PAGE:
July 4, 2018

Leo's Owner

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recommendation-ribbon

3320 Recommendations

Neutering is recommended for many reasons including preventing any unwanted pregnancies (with another dog not him obviously), preventing aggressive behaviour, tumours (if there are no testicles a testicular tumour cannot develop), prevention of benign prostatic hyperplasia among other positives; I would recommend neutering regardless as the positives outweigh any negatives which may be thought of. As for the hernia, Leo may go his whole life without an issue or it may one day turn into a medical emergency; it is best to have it corrected to be on the safe side. Regards Dr Callum Turner DVM

July 4, 2018

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Rocco

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Poodle

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6 Months

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Fair condition

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0 found helpful

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Fair condition

Has Symptoms

Umbilical Hernia

My 6 month old Mini Goldendoodle has had an umbilical hernia since birth. The hernia is very small, maybe a little bigger than a pea. When we initially took him to the vet she said she would remove the hernia when he got neutered. He was neutered three days ago and I reminded the vets office that he was to have his hernia removed also. I just now realized that the hernia wasn't removed. I called the vets office and they told me that the hernia closed off on its own and there's no reason to put him through more unnecessary surgery because it doesn't pose a risk. I'm just concerned because I could still feel the hernia, and I'm a bit upset that they didn't explain/tell me this when I picked him up after his surgery. I was wondering if anyone else has had a similar situation happen and if it was okay to just leave the hernia the way it is or if I should consult another vet?

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Lucy

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Doxie

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2 Years

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Fair condition

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0 found helpful

pill-rating-filledpill-rating-filledpill-rating-filledpill-rating-filledpill-rating-filled

Fair condition

Has Symptoms

Swelling

we just had our little rescue doxie spayed a week ago today. It was in a clinic 60 miles away. It is a state program that does it for a small fee. she has done ok until it started healing and itching. now there is a bump about the size of a dime or nickel. she eats good, pottys good and does not holler when we kind of mash on it. she is taken out to potty on a short leash or does it on pads in the home. it had a little drainage from it but not a lot.should we watch it for a few days before taking her to our local vet? I have a friend who goes to church with us that is a vet. she thinks it might be ok but I wanted your opinion.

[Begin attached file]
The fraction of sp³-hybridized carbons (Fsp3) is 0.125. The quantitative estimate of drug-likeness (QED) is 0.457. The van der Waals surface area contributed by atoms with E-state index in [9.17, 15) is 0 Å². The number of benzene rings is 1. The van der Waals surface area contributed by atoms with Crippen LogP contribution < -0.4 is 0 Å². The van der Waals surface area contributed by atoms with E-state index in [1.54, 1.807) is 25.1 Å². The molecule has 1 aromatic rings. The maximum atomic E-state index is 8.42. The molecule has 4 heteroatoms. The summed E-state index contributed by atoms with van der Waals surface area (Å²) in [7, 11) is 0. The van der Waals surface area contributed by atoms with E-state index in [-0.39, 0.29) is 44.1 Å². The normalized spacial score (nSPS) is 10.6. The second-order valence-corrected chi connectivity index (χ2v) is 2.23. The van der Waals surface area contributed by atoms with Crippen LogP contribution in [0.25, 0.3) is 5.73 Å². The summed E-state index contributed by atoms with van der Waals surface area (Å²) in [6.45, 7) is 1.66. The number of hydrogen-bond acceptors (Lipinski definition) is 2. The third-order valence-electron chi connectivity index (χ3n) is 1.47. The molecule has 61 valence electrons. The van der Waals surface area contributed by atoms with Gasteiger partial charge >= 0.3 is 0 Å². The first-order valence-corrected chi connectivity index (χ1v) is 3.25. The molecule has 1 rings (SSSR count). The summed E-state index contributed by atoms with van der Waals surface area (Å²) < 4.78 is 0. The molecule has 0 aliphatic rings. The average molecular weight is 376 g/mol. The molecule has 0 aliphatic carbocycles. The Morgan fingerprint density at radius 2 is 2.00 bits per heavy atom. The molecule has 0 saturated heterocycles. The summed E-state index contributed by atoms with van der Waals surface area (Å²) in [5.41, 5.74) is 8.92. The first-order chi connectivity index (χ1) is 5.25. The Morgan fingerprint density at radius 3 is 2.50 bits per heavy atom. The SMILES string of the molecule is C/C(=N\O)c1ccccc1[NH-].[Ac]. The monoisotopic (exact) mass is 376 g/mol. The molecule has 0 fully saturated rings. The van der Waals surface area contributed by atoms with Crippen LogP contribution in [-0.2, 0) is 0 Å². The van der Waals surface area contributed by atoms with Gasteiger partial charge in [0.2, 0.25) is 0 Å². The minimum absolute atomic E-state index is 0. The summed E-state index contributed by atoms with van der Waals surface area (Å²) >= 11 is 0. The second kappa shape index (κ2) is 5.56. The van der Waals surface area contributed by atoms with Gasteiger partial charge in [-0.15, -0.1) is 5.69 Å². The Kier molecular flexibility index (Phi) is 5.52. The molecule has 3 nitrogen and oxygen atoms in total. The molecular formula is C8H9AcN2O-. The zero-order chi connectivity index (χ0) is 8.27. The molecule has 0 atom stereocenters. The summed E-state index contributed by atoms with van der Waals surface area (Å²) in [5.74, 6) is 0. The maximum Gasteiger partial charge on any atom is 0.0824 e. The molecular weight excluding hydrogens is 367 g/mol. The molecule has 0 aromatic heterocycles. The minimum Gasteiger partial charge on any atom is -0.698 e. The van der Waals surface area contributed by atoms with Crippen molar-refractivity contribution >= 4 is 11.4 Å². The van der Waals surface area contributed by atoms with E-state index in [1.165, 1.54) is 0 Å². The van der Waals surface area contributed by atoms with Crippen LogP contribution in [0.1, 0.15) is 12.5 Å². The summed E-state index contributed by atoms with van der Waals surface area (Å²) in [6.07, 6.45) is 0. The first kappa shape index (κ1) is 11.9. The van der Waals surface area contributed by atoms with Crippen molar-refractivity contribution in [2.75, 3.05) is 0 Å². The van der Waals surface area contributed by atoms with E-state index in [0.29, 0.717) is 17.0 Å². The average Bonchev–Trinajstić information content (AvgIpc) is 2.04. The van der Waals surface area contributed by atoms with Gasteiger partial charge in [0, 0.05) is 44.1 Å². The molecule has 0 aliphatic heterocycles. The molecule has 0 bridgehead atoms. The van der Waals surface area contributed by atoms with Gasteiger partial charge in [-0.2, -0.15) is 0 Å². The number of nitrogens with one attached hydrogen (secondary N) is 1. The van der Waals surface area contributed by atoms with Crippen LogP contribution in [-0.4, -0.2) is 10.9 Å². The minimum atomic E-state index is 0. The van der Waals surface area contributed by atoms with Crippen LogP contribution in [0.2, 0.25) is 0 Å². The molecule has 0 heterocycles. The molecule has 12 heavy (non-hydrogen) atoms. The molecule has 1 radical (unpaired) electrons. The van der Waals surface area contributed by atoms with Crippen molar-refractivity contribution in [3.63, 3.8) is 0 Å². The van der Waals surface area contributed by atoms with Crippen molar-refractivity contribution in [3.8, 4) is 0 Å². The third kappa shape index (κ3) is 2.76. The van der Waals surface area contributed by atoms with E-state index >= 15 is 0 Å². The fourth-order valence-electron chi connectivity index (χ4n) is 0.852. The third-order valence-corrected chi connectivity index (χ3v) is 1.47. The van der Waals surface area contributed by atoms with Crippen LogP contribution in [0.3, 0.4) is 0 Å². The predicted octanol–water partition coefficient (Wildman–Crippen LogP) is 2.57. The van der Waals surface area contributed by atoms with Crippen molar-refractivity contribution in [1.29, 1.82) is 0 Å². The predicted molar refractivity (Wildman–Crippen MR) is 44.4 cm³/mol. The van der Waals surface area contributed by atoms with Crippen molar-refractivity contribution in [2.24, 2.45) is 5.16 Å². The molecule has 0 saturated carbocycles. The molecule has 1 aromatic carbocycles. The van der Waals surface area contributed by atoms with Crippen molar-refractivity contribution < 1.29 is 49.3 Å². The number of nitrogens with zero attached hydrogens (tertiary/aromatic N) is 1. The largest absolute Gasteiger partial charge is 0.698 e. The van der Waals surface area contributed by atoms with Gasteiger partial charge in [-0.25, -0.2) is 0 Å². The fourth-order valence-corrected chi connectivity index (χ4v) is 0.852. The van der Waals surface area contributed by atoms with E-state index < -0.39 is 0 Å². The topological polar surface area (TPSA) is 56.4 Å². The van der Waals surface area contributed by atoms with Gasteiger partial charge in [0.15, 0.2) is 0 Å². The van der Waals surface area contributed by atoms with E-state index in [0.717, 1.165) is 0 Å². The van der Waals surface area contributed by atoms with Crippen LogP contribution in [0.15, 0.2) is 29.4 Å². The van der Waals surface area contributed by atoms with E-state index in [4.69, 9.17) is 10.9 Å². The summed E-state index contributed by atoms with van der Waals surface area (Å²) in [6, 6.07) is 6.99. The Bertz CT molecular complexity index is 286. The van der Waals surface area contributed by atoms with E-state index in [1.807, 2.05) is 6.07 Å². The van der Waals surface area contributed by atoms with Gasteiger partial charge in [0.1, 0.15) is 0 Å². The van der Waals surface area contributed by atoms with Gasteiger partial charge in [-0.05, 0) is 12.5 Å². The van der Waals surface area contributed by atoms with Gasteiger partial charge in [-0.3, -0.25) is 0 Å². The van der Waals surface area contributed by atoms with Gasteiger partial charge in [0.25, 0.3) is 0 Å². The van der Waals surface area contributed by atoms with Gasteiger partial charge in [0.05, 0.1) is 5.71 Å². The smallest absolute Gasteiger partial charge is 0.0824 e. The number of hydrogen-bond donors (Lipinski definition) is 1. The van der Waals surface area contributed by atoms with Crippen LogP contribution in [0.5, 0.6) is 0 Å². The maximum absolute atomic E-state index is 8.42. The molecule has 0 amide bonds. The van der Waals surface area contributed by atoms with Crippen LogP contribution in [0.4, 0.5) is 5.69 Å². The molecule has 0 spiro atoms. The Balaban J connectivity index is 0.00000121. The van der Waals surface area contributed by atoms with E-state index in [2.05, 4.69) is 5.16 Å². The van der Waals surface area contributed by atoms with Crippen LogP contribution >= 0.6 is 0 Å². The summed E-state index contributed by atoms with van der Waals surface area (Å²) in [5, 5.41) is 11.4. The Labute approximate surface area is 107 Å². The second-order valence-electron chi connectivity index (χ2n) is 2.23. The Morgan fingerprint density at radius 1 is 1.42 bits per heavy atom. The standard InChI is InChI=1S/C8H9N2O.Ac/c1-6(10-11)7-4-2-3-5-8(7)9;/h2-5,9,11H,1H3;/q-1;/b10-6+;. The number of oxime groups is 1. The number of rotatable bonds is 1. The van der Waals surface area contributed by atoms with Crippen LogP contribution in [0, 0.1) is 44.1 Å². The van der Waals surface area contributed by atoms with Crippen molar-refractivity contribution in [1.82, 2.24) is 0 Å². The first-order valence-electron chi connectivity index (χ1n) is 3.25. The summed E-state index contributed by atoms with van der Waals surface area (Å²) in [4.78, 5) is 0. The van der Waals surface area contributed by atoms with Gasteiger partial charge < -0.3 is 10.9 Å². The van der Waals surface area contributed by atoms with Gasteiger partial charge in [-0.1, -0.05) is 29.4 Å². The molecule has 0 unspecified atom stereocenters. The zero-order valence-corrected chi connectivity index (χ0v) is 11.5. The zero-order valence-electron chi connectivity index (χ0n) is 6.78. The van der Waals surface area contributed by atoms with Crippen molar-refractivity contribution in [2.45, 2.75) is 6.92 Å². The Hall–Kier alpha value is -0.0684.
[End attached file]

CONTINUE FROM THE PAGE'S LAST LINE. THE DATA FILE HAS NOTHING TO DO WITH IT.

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Trixie

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Yorkshire Terrier

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5 Years

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Serious condition

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0 found helpful

pill-rating-filledpill-rating-filledpill-rating-filledpill-rating-filledpill-rating-filled

Serious condition

Has Symptoms

None

I am in the process of adopting a rescue Yorkie who is probably about 5 years old. The dog has a huge (about the size of a spalding ball) bulge on her belly. When the rescue had her spade, the vet left it saying it is just fatty tissue. I had an x ray done today and it showed that the bulge contained part of her intestines. The x Ray did not show where the tear was. My vet and I feel that surgery is needed. My questions are...since the hernia has grown so large will it be possible to fix and is it possible that the intestines bypassed the bulge and healed itself

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Lucy

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Lab retriever mix

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1 Year

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Fair condition

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0 found helpful

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Fair condition

Has Symptoms

Weight Gain
Big Nipple

My dog has and umbilical cord hernia and I think she may be pregnant does having the hernia cause threat to her health during a pregnancy if so what can be done? I’m just worrying about her!

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Poppy

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Chihuahua

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5 Years

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Serious condition

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0 found helpful

pill-rating-filledpill-rating-filledpill-rating-filledpill-rating-filledpill-rating-filled

Serious condition

Has Symptoms

Belly Swelling, Pain, Nervous

I have a 5year old intact male Chi who has an inguinal hernia with a tear in his abdominal wall. So far no complications but i am worried. His doctor wants to postpone surgery for months! Until he has lost enough weight, luke 4 pounds. Is it okay to wait so long to do the hernia repair? My dog has pain and his belly swells, it comes and goes. I am very worried that he might end up with organ strangulation or something. And what symptoms should I watch for to know he is in trouble? I greatly appreciate your time and help on this matter. My dog is my little world. Thank you, Lavonne

Hernia Average Cost

From 367 quotes ranging from $700 - $2,500

Average Cost

$1,600